Any thoughts?

 

 

 

 


- The Overlord
PM ithoriel
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Posts: 61
Polish Infantry 1700
ithoriel
28th May 2016 03:04:22

Peter,

this is something I discussed with a wargaming friend many years ago now. The fact neither of us had any practical experience with either weapon was no bar to our brainstorming. After all we had no practical experience of swimmimg in a spherical swimming pool in zero gravity ... but that's another story ... really, don't ask :-)  ) Since you clearly have more experience than either of us did what's your opinion of what we called the Homesteader Hypothesis. This was inspired by the TV Western trope where the Homestead is attacked by Indians, the men shoot and the women and kids load and pass the guns forward. So for the double armed troops everyone plants their axes then the front rank fire and the rear ranks load. Rate of fire would be less than rotated ranks but faster than the front rank could fire and load. Practical or is it just going to wind up with lots of people being accidentally shot in the back as loaded weapons are passed forward? 


Growing old is mandatory, growing up is entirely optional!

PM hwiccee
Standard User
Posts: 61
Polish Infantry 1700
hwiccee
28th May 2016 02:19:09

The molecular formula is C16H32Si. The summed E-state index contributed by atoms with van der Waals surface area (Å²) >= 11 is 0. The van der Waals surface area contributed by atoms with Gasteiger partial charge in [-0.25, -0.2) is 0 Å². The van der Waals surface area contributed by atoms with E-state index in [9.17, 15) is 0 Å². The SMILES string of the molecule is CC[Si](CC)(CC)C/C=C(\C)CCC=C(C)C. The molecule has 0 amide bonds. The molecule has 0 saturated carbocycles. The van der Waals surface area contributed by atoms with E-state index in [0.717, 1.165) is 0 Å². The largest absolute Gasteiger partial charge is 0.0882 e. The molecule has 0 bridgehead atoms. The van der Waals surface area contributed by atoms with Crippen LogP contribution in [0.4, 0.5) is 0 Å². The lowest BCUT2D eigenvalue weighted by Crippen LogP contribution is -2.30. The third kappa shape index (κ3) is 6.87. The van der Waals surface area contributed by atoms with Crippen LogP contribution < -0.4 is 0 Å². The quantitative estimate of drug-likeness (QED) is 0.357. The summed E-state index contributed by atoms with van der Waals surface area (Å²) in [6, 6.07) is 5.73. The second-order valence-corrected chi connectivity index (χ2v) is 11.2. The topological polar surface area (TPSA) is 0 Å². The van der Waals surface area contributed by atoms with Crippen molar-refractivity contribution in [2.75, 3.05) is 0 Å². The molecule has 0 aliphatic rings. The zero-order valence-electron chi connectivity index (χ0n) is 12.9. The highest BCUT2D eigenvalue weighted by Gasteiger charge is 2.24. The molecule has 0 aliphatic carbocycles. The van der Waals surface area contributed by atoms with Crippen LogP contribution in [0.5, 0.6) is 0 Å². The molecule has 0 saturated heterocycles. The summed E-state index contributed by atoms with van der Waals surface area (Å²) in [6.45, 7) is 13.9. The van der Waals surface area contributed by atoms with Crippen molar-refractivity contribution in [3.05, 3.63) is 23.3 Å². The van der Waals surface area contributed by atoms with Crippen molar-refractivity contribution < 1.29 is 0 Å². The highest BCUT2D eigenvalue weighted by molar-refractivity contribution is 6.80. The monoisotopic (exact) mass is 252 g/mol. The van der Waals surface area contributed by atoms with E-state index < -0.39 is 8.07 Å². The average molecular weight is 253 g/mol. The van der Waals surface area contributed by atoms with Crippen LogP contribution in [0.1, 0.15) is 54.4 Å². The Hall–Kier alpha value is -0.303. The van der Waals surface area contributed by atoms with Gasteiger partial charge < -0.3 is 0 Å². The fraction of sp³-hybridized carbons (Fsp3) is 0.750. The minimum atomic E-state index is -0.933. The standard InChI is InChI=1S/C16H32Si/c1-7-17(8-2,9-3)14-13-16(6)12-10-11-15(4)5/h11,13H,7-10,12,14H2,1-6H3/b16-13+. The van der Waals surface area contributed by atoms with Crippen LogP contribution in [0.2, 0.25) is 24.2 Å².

I think the whole idea of these guys are some kind of super troops is totally wrong. It is certainly a gaming idea and not based on history. It comes from the way some rules used to, and indeed still do, emphasise the armament of troops rather than what there actually combat effectiveness was. They were good and effective troops, but not 'super' troops, in the context of Eastern warfare, but you have to remember that Eastern warfare was significantly different to the West.

I am talking here about 'classic' Renaissance combat, i.e. before 1700. The bayonet had clearly made the axes obsolete by around this time and warfare was changing.

In classic Eastern Renaissance warfare in the Polish/Muscovite army the main role of infantry was not to go face to face with the enemy infantry on an open battlefied as was the infantry's job in the West. Their main role was to provide fire support to the cavalry and they didn't even neccessary fight the opposing infantry. At least one side, sometimes both, would have the infantry in substantial defences of one kind or another. The defences would vary in type and strength and the defenders would not normally be expected to leave them. The defences were normally wooden or with a large amount of wood with other stuff. So having lots of guys with big axes around would be great when you needed to build these or indeed attack them. If in the open and/or attacking their job was still to stand and fire. i.e. in both cases they would be more or less static 'fire bases' while the cavalry did the messy stuff. If confronting enemy infantry their job was to suppress them and stop them from interfering with the friendly cavalry. Even if attacking a defensive position I think it was common of only a proportion (1 or 2 ranks?) to actually attack as if all did they wouldn't be able to use the axes. The rest would provide fire support for the attack. Often the infantry didn't actually assault the defenses. Sometimes this was because the assault would only come after all the enemy cavalry were defeated and so an assault wasn't needed. If there was an assault artillery or 'forlorn hope' groups of infantry, using their axes, would make gaps in the defences through which the cavalry would attack the defences.